‘Why, blessed Mary, to be sure.’

‘Oh, that; I ha’n’t got it, child - I have lost it, have left it at home.’

‘Lost it,’ said I; ‘left it at home - what do you mean? Come, let me have it.’

‘I ha’n’t got it, child.’

‘I believe you have got it under your cloak.’

‘Don’t tell any one, dear; don’t - don’t,’ and the apple-woman burst into tears.

‘What’s the matter with you?’ said I, staring at her.

‘You want to take my book from me?’

‘Not I, I care nothing about it; keep it, if you like, only tell me what’s the matter?’

‘Why, all about that book.’

‘The book?’

‘Yes, they wanted to take it from me.’

‘Who did?’

‘Why, some wicked boys. I’ll tell you all about it. Eight or ten days ago, I sat behind my stall, reading my book; all of a sudden I felt it snatched from my hand, up I started, and see three rascals of boys grinning at me; one of them held the book in his hand. "What book is this?" said he, grinning at it. "What do you want with my book?" said I, clutching at it over my stall; "give me my book." "What do you want a book for?" said he, holding it back; "I have a good mind to fling it into the Thames." "Give me my book," I shrieked; and, snatching at it, I fell over my stall, and all my fruit was scattered about. Off ran the boys - off ran the rascal with my book. Oh dear, I thought I should have died; up I got, however, and ran after them as well as I could; I thought of my fruit, but I thought more of my book. I left my fruit and ran after my book. "My book! my book!" I shrieked, "murder! theft! robbery!" I was near being crushed under the wheels of a cart; but I didn’t care - I followed the rascals. "Stop them! stop them!" I ran nearly as fast as they - they couldn’t run very fast on account of the crowd. At last some one stopped the rascal, whereupon he turned round, and flinging the book at me, it fell into the mud; well, I picked it up and kissed it, all muddy as it was. "Has he robbed you?" said the man. "Robbed me, indeed; why he had got my book." "Oh, your book," said the man, and laughed, and let the rascal go. Ah, he might laugh, but - ‘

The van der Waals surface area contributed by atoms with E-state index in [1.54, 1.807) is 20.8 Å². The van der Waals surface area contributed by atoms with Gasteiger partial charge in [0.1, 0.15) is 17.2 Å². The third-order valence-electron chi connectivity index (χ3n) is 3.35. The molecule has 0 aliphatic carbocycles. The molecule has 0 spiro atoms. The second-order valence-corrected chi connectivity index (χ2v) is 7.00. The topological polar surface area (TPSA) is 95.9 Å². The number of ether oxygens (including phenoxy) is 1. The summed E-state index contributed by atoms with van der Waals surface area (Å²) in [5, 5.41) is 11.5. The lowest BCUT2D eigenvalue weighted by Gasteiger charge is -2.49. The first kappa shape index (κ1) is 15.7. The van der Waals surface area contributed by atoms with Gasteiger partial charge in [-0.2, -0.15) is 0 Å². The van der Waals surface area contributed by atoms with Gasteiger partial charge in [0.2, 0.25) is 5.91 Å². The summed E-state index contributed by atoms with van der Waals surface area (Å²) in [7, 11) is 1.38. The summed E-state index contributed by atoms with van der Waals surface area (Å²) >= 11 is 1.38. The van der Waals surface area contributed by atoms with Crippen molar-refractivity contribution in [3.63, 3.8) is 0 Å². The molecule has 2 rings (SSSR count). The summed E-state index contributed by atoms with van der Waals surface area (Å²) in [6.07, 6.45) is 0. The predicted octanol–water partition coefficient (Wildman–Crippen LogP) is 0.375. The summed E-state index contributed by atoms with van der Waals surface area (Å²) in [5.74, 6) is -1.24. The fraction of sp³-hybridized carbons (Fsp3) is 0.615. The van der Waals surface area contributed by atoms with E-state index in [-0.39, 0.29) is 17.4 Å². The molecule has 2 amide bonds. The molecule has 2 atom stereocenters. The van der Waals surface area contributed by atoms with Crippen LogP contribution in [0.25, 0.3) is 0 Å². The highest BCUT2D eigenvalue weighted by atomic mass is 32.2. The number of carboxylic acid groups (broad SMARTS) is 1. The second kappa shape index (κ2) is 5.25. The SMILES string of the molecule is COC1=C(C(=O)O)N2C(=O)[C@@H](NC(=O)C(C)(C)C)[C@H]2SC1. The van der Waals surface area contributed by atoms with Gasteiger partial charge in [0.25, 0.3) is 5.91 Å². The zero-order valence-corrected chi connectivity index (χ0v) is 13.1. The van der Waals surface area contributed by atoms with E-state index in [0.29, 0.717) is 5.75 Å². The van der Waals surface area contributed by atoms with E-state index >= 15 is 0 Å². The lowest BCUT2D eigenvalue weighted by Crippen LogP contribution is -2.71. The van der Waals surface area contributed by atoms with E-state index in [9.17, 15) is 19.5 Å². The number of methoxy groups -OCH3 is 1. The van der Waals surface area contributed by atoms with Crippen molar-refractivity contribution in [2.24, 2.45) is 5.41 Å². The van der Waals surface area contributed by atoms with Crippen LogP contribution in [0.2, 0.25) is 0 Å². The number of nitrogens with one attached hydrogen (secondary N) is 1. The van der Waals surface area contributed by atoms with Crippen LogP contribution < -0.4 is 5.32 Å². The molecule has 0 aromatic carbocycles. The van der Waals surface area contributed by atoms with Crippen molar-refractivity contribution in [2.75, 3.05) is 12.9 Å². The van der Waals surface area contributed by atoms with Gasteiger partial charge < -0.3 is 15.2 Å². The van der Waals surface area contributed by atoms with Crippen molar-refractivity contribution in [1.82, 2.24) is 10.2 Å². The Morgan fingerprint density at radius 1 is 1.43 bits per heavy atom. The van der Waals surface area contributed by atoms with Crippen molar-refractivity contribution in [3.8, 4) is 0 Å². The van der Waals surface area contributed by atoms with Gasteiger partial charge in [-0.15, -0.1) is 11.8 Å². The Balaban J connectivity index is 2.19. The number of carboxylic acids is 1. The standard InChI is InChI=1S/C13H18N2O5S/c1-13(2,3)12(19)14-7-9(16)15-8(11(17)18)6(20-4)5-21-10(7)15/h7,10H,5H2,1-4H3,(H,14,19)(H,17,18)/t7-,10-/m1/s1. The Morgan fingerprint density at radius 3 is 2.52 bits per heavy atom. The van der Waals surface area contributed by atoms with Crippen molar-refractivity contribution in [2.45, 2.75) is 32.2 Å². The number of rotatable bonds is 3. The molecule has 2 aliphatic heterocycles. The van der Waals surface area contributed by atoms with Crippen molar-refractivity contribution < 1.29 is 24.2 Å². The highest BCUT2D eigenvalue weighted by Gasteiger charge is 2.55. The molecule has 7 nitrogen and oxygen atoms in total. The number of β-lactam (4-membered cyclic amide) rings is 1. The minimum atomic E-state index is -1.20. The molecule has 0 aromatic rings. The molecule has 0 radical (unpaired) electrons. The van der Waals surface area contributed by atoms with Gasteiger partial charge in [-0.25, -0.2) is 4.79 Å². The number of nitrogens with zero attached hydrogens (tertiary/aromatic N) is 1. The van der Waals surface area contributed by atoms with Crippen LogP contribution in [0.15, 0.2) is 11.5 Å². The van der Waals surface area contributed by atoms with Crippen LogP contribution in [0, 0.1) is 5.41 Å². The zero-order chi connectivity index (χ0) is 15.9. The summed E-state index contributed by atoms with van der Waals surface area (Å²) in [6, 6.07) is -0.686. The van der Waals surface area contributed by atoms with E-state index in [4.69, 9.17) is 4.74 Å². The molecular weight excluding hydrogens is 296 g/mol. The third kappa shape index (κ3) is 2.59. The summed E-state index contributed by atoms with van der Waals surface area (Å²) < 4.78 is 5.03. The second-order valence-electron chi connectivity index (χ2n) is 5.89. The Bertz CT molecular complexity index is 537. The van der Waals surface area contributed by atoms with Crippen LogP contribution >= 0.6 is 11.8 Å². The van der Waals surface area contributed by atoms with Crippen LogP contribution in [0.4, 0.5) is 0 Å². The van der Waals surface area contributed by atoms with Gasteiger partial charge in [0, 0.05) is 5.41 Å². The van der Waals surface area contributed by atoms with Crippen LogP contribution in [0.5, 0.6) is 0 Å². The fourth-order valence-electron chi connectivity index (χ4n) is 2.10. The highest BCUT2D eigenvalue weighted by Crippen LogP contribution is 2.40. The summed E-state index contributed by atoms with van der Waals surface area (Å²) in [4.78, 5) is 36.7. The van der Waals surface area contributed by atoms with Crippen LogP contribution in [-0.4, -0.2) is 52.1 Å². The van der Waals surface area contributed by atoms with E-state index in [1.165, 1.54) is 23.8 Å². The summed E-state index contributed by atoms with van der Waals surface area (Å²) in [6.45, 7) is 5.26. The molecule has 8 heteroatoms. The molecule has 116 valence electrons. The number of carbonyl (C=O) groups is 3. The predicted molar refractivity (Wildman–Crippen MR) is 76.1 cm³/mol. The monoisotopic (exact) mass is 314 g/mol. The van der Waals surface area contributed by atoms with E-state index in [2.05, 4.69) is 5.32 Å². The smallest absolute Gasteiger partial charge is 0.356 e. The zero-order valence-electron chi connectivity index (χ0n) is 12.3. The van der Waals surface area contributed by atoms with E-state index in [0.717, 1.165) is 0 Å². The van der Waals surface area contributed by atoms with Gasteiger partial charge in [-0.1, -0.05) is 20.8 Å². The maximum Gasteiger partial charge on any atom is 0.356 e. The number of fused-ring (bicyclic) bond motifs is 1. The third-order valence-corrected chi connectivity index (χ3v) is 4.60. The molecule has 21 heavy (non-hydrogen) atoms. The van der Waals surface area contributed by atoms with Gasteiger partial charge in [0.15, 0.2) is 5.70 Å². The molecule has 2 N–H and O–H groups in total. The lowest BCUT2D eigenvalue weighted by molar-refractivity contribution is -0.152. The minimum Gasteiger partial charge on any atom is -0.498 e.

‘Well, go on.’

‘My heart beats so. Well, I went back to my booth and picked up my stall and my fruits, what I could find of them. I couldn’t keep my stall for two days I got such a fright, and when I got round I couldn’t bide the booth where the thing had happened, so I came over to the other side. Oh, the rascals, if I could but see them hanged.’

‘For what?’

‘Why, for stealing my book.’

‘I thought you didn’t dislike stealing, - that you were ready to buy things - there was your son, you know - ‘

‘Yes, to be sure.’

  By PanEris using Melati.

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